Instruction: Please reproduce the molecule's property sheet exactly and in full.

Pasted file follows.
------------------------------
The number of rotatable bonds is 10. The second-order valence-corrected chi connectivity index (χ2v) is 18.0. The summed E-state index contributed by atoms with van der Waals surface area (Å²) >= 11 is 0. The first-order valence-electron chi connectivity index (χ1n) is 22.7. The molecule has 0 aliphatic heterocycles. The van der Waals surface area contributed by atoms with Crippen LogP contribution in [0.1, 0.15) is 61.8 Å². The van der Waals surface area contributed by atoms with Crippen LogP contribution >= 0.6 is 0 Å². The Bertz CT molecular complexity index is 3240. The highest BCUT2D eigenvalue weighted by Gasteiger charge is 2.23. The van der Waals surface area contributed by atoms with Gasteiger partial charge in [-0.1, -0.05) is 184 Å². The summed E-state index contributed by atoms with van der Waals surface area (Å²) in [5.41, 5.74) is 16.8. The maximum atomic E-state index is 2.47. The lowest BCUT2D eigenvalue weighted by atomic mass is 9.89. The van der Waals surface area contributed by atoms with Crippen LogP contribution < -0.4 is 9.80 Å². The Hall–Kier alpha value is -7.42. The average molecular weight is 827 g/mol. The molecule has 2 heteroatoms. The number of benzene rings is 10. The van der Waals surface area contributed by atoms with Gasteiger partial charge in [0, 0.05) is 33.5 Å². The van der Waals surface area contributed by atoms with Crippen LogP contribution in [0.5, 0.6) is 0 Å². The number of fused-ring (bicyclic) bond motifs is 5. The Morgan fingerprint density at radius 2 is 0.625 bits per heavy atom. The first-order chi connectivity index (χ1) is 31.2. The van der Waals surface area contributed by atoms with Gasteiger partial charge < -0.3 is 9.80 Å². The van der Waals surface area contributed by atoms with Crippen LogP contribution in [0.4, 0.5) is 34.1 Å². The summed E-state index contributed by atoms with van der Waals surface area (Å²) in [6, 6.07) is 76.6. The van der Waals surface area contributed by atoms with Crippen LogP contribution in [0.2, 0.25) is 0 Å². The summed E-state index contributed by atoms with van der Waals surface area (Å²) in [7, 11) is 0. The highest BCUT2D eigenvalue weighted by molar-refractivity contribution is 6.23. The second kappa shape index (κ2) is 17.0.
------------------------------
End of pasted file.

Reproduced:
The number of rotatable bonds is 10. The second-order valence-corrected chi connectivity index (χ2v) is 18.0. The summed E-state index contributed by atoms with van der Waals surface area (Å²) >= 11 is 0. The first-order valence-electron chi connectivity index (χ1n) is 22.7. The molecule has 0 aliphatic heterocycles. The van der Waals surface area contributed by atoms with Crippen LogP contribution in [0.1, 0.15) is 61.8 Å². The van der Waals surface area contributed by atoms with Crippen LogP contribution >= 0.6 is 0 Å². The Bertz CT molecular complexity index is 3240. The highest BCUT2D eigenvalue weighted by Gasteiger charge is 2.23. The van der Waals surface area contributed by atoms with Gasteiger partial charge in [-0.1, -0.05) is 184 Å². The summed E-state index contributed by atoms with van der Waals surface area (Å²) in [5.41, 5.74) is 16.8. The maximum atomic E-state index is 2.47. The lowest BCUT2D eigenvalue weighted by atomic mass is 9.89. The van der Waals surface area contributed by atoms with Crippen LogP contribution < -0.4 is 9.80 Å². The Hall–Kier alpha value is -7.42. The average molecular weight is 827 g/mol. The molecule has 2 heteroatoms. The number of benzene rings is 10. The van der Waals surface area contributed by atoms with Gasteiger partial charge in [0, 0.05) is 33.5 Å². The van der Waals surface area contributed by atoms with Crippen LogP contribution in [0.5, 0.6) is 0 Å². The number of fused-ring (bicyclic) bond motifs is 5. The Morgan fingerprint density at radius 2 is 0.625 bits per heavy atom. The first-order chi connectivity index (χ1) is 31.2. The van der Waals surface area contributed by atoms with Gasteiger partial charge < -0.3 is 9.80 Å². The van der Waals surface area contributed by atoms with Crippen LogP contribution in [0.4, 0.5) is 34.1 Å². The summed E-state index contributed by atoms with van der Waals surface area (Å²) in [6, 6.07) is 76.6. The van der Waals surface area contributed by atoms with Crippen LogP contribution in [0.2, 0.25) is 0 Å². The summed E-state index contributed by atoms with van der Waals surface area (Å²) in [7, 11) is 0. The highest BCUT2D eigenvalue weighted by molar-refractivity contribution is 6.23. The second kappa shape index (κ2) is 17.0.